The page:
• Liebmann, B., and C. A. Smith, 1996: Description of a complete (interpolated) outgoing longwave radiation dataset. Bull. Amer. Meteor. Soc., 77, 12751277.

    • Search Google Scholar
    • Export Citation
  • Lin, H., and G. Brunet, 2018: Extratropical response to the MJO: Nonlinearity and sensitivity to the initial state. J. Atmos. Sci., 75, 219234, https://doi.org/10.1175/JAS-D-17-0189.1.

    • Crossref
    • Search Google Scholar
    • Export Citation
  • Lin, H., G. Brunet, and J. Derome, 2009: An observed connection between the North Atlantic Oscillation and the Madden–Julian oscillation. J. Climate, 22, 364380, https://doi.org/10.1175/2008JCLI2515.1.

    • Crossref
    • Search Google Scholar
    • Export Citation
  • Madden, R. A., and P. Julian, 1971: Detection of a 40–50 day oscillation in the zonal wind in the tropical Pacific. J. Atmos. Sci., 28, 702708, https://doi.org/10.1175/1520-0469(1971)028<0702:DOADOI>2.0.CO;2.

    • Crossref
    • Search Google Scholar
    • Export Citation
  • Madden, R. A., and P. Julian, 1972: Description of a global-scale circulation cells in the tropics with a 40–50 day period. J. Atmos. Sci., 29, 11091123, https://doi.org/10.1175/1520-0469(1972)029<1109:DOGSCC>2.0.CO;2.

    • Crossref
    • Search Google Scholar
    • Export Citation
  • Mori, M., and M. Watanabe, 2008: The growth and triggering mechanisms of the PNA: A MJO–PNA coherence. J. Meteor. Soc. Japan, 86, 213236, https://doi.org/10.2151/jmsj.86.213.

    • Crossref
    • Search Google Scholar
    • Export Citation
  • Mundhenk, B. D., E. A. Barnes, and E. D. Maloney, 2016: All-season climatology and variability of atmospheric river frequencies over the North Pacific. J. Climate, 29, 48854903, https://doi.org/10.1175/JCLI-D-15-0655.1.

    • Crossref
    • Search Google Scholar
    • Export Citation
  • Rui, H., and B. Wang, 1990: Development characteristics and dynamic structure of tropical intraseasonal convection anomalies. J. Atmos. Sci., 47, 357379, https://doi.org/10.1175/1520-0469(1990)047<0357:DCADSO>2.0.CO;2.

    • Crossref
    • Search Google Scholar
    • Export Citation
  • Sardeshmukh, P. D., and B. J. Hoskins, 1988: The generation of global rotational flow by steady idealized tropical divergence. J. Atmos. Sci., 45, 12281251, https://doi.org/10.1175/1520-0469(1988)045<1228:TGOGRF>2.0.CO;2.

    • Crossref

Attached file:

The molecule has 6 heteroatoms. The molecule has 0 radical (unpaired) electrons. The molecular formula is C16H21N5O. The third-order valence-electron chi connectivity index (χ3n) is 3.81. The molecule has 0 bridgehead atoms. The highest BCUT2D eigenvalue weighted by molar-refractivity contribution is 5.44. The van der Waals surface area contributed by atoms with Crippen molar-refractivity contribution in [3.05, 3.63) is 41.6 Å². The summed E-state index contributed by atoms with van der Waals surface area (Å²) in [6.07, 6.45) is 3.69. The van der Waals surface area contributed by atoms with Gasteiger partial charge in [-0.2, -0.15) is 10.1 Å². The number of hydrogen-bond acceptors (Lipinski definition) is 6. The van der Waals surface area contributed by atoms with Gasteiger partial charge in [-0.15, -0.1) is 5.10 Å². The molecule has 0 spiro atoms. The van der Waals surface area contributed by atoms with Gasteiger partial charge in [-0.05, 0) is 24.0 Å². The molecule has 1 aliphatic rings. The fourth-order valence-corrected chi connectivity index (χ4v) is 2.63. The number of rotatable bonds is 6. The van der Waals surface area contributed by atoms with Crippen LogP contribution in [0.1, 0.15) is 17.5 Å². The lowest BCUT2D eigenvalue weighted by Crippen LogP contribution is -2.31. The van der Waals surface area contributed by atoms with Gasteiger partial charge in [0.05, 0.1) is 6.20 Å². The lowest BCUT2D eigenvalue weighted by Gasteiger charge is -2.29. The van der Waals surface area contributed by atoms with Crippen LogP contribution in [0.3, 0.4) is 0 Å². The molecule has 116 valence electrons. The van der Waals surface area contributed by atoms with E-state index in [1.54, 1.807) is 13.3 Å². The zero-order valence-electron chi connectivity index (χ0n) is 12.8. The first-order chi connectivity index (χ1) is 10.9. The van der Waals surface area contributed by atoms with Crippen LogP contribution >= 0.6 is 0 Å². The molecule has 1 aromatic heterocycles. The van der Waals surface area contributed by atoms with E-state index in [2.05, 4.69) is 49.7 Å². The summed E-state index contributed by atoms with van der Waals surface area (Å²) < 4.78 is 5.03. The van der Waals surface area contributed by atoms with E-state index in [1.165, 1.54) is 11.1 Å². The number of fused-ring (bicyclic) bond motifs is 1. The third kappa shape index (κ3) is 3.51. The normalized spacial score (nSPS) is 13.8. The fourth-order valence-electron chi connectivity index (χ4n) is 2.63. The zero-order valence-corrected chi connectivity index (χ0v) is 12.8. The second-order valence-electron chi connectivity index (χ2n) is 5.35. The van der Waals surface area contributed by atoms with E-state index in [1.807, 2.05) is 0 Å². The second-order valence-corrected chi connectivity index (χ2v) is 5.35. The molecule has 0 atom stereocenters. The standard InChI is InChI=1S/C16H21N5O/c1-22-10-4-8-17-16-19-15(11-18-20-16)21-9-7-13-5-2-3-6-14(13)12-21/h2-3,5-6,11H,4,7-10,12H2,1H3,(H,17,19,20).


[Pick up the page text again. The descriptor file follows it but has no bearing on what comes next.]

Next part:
• Search Google Scholar
    • Export Citation
  • Seo, K.-H., and H.-J. Lee, 2017: Mechanisms for a PNA-like teleconnection pattern in response to the MJO. J. Atmos. Sci., 74, 17671781, https://doi.org/10.1175/JAS-D-16-0343.1.

    • Crossref
    • Search Google Scholar
    • Export Citation
  • Simmons, A., J. Wallace, and G. Branstator, 1983: Barotropic wave propagation and instability, and atmospheric teleconnection patterns. J. Atmos. Sci., 40, 13631392, https://doi.org/10.1175/1520-0469(1983)040<1363:BWPAIA>2.0.CO;2.

    • Crossref
    • Search Google Scholar
    • Export Citation
  • Sperber, K. R., and D. Kim, 2012: Simplified metrics for the identification of the Madden–Julian oscillation in models. Atmos. Sci. Lett., 13, 187193, https://doi.org/10.1002/asl.378.

    • Crossref
    • Search Google Scholar
    • Export Citation
  • Stan, C., and D. M. Straus, 2019: The impact of cloud representation on the sub-seasonal forecast of atmospheric teleconnections and preferred circulation regimes in the Northern Hemisphere. Atmos.–Ocean, 57, 233248, https://doi.org/10.1080/07055900.2019.1590178.

    • Crossref
    • Search Google Scholar
    • Export Citation
  • Stan, C., D. M. Straus, J. S. Frederiksen, H. Lin, E. D. Maloney, and C. Schumacher, 2017: Review of tropical–extratropical teleconnections on intraseasonal time scales. Rev. Geophys., 55, 902937, https://doi.org/10.1002/2016RG000538.

    • Crossref
    • Search Google Scholar
    • Export Citation
  • Takahashi, C., and R. Shirooka, 2014: Storm track activity over the North Pacific associated with the Madden–Julian Oscillation under ENSO conditions during boreal winter. J. Geophys. Res. Atmos., 119, 10 66310 683, https://doi.org/10.1002/2014JD021973.

    • Crossref